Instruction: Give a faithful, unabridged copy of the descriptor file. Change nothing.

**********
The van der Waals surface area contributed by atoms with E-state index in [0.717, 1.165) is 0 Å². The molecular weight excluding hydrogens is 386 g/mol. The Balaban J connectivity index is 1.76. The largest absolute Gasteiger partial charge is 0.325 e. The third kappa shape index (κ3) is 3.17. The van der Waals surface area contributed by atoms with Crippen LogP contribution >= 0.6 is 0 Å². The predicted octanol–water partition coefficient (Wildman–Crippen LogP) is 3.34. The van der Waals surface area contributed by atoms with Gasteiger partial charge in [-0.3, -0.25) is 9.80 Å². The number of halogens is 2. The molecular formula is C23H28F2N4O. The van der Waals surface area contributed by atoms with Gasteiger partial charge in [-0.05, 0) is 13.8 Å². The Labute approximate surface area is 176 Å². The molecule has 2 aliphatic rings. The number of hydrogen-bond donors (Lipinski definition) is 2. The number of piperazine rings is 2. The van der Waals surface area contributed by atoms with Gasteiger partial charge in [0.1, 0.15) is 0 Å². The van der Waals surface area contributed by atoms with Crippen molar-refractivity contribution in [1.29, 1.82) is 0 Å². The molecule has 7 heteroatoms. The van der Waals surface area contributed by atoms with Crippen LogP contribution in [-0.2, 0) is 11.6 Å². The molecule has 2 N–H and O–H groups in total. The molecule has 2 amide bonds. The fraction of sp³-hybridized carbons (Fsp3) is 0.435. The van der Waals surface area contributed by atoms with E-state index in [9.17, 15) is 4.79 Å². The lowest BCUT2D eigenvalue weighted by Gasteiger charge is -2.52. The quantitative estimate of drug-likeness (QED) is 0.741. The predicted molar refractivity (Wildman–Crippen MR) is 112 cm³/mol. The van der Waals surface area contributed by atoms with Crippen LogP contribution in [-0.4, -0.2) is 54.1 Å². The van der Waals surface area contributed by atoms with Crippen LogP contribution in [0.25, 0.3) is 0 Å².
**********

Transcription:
The van der Waals surface area contributed by atoms with E-state index in [0.717, 1.165) is 0 Å². The molecular weight excluding hydrogens is 386 g/mol. The Balaban J connectivity index is 1.76. The largest absolute Gasteiger partial charge is 0.325 e. The third kappa shape index (κ3) is 3.17. The van der Waals surface area contributed by atoms with Crippen LogP contribution >= 0.6 is 0 Å². The predicted octanol–water partition coefficient (Wildman–Crippen LogP) is 3.34. The van der Waals surface area contributed by atoms with Gasteiger partial charge in [-0.3, -0.25) is 9.80 Å². The number of halogens is 2. The molecular formula is C23H28F2N4O. The van der Waals surface area contributed by atoms with Gasteiger partial charge in [-0.05, 0) is 13.8 Å². The Labute approximate surface area is 176 Å². The molecule has 2 aliphatic rings. The number of hydrogen-bond donors (Lipinski definition) is 2. The number of piperazine rings is 2. The van der Waals surface area contributed by atoms with Gasteiger partial charge in [0.1, 0.15) is 0 Å². The van der Waals surface area contributed by atoms with Crippen molar-refractivity contribution in [1.29, 1.82) is 0 Å². The molecule has 7 heteroatoms. The van der Waals surface area contributed by atoms with Crippen LogP contribution in [-0.2, 0) is 11.6 Å². The molecule has 2 N–H and O–H groups in total. The molecule has 2 amide bonds. The fraction of sp³-hybridized carbons (Fsp3) is 0.435. The van der Waals surface area contributed by atoms with E-state index in [9.17, 15) is 4.79 Å². The lowest BCUT2D eigenvalue weighted by Gasteiger charge is -2.52. The quantitative estimate of drug-likeness (QED) is 0.741. The predicted molar refractivity (Wildman–Crippen MR) is 112 cm³/mol. The van der Waals surface area contributed by atoms with Crippen LogP contribution in [-0.4, -0.2) is 54.1 Å². The van der Waals surface area contributed by atoms with Crippen LogP contribution in [0.25, 0.3) is 0 Å².